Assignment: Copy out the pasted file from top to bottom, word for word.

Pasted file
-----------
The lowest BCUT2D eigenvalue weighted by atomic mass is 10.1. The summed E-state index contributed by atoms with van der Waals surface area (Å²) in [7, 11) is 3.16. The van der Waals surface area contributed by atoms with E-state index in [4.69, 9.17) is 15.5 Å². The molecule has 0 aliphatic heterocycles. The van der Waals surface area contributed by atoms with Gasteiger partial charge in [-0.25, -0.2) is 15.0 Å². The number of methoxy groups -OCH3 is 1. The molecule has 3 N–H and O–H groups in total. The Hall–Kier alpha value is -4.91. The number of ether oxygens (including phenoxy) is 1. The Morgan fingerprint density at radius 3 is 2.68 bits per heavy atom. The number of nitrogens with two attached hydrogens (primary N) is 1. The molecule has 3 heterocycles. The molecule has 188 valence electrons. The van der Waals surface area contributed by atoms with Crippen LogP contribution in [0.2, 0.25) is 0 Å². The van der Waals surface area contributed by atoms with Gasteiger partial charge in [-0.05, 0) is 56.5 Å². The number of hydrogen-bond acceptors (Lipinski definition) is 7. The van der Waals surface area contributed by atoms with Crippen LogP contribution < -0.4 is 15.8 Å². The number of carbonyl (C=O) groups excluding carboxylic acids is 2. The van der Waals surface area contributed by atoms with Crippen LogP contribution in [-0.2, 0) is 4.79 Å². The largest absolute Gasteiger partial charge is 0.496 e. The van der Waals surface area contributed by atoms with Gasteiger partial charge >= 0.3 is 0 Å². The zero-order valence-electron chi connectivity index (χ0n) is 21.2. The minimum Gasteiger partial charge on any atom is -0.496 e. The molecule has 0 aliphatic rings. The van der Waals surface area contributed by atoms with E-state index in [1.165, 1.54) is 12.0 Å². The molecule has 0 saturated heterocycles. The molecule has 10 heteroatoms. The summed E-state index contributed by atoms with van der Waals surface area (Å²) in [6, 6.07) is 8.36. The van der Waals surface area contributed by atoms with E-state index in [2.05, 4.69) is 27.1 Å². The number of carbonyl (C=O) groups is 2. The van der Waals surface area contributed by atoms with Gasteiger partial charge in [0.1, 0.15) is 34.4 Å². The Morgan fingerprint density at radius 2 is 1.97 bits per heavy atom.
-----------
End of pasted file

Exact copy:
The lowest BCUT2D eigenvalue weighted by atomic mass is 10.1. The summed E-state index contributed by atoms with van der Waals surface area (Å²) in [7, 11) is 3.16. The van der Waals surface area contributed by atoms with E-state index in [4.69, 9.17) is 15.5 Å². The molecule has 0 aliphatic heterocycles. The van der Waals surface area contributed by atoms with Gasteiger partial charge in [-0.25, -0.2) is 15.0 Å². The number of methoxy groups -OCH3 is 1. The molecule has 3 N–H and O–H groups in total. The Hall–Kier alpha value is -4.91. The number of ether oxygens (including phenoxy) is 1. The Morgan fingerprint density at radius 3 is 2.68 bits per heavy atom. The number of nitrogens with two attached hydrogens (primary N) is 1. The molecule has 3 heterocycles. The molecule has 188 valence electrons. The van der Waals surface area contributed by atoms with Crippen LogP contribution in [0.2, 0.25) is 0 Å². The van der Waals surface area contributed by atoms with Gasteiger partial charge in [-0.05, 0) is 56.5 Å². The number of hydrogen-bond acceptors (Lipinski definition) is 7. The van der Waals surface area contributed by atoms with Crippen LogP contribution < -0.4 is 15.8 Å². The number of carbonyl (C=O) groups excluding carboxylic acids is 2. The van der Waals surface area contributed by atoms with Crippen LogP contribution in [-0.2, 0) is 4.79 Å². The largest absolute Gasteiger partial charge is 0.496 e. The van der Waals surface area contributed by atoms with Gasteiger partial charge >= 0.3 is 0 Å². The zero-order valence-electron chi connectivity index (χ0n) is 21.2. The minimum Gasteiger partial charge on any atom is -0.496 e. The molecule has 0 aliphatic rings. The van der Waals surface area contributed by atoms with E-state index in [1.165, 1.54) is 12.0 Å². The molecule has 0 saturated heterocycles. The molecule has 10 heteroatoms. The summed E-state index contributed by atoms with van der Waals surface area (Å²) in [6, 6.07) is 8.36. The van der Waals surface area contributed by atoms with E-state index in [2.05, 4.69) is 27.1 Å². The number of carbonyl (C=O) groups is 2. The van der Waals surface area contributed by atoms with Gasteiger partial charge in [0.1, 0.15) is 34.4 Å². The Morgan fingerprint density at radius 2 is 1.97 bits per heavy atom.